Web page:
It’s strange to realise how much of our recent social landscape – Hurricane Katrina, the actual oil production peak, the economic crash – were still in the future when he was writing. He even hit the jackpot with some of his wilder claims – a return of open-ocean piracy, for example, or World Made By Hand’s posited “Mexican flu.”

The worst that can be said for Too Much Magic, James Howard Kunstler’s long-awaited follow-up, is that it delivers a reshuffled anagram of everything he has said in numerous books, articles, blogs, speeches, podcasts and interviews. The unconverted probably will not read it, and it’s not the best starting point anyway.

Kunstler seems aware of this, so Too Much Magic is, if anything, an even grumpier jeremiad than his previous works, as though directed more to the choir. He waxes thoughtful about the deeper cultural sickness evident in ghetto fashions and Disneyland’s landscape. He enjoys flaying his longtime nemeses – Ray Kurzweil and Amory Lovins – and takes special aim at utopian futures, the "magic" of the title.

He brings his usual adjectival pile-ups, like “hyper-patriotic pugnacious militarism.” He delivers his trademark bon mots, as when referring to Ronald Reagan’s “aw-shucks boobery,” or the belief that “the planet is a bonbon with a creamy nougat centre.” The chapter pages reveal his own interests, for he devotes far more pages to the shenanigans of stock market brokers as he does to the potentially greater disasters from climate change. Like so many others, he can be too eagerly dire at times, implying years for social changes that would probably take decades.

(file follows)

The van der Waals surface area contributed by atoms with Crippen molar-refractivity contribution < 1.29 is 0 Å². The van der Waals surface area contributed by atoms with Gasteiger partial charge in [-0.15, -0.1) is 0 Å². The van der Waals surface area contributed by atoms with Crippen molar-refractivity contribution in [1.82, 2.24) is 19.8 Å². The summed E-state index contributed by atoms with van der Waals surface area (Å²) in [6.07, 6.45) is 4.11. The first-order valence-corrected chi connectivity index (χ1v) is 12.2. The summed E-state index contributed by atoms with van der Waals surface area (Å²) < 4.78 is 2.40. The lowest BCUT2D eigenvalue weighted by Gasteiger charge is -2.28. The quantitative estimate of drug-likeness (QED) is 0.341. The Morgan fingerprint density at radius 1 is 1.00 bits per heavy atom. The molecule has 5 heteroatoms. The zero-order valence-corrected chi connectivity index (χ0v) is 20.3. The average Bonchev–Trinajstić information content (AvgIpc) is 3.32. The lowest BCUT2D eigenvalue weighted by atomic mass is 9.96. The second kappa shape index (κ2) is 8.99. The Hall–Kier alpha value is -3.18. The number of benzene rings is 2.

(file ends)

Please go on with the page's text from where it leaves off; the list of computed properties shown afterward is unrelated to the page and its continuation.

Such criticisms, of course, come from one who has followed his work for eight years; someone coming to these issues for the first time would probably see it very differently. My interview with Kunstler eight years ago baffled some readers, who felt indignant at even the notion of returning to a more baseline society. The few people who responded favourably tended to treat Kunstler as an apocalypse nut, associating him with 2012-style New Age prophecies.

Kunstler was and remains a prophet, but not in the modern sense of a guru with mystical visions. Old Testament prophets were the doomers of their day, warning of disaster if – there was always a conditional – the people did not mend their ways. They were not popular with the king’s yes-men, the mainstream media of the time; Ahab said of Micaiah, for example, that “I hate him, for he never prophesies anything favourable about me, but only disaster.”  Someone had to have listened, though, for Jeremiah’s words have spread through the world, and Ahab’s yes-men have been forgotten. 

Saturday 22 September 2012


Some families split over political parties or religious faith. Mine split over beets. Some relations insisted on having bowls of boiled beetroot at every major meal, while the beet-haters complained all the while. I joined the anti-beetroot faction in childhood after finding them bland and mealy, until in adulthood I discovered the many other things you could do with the vegetable.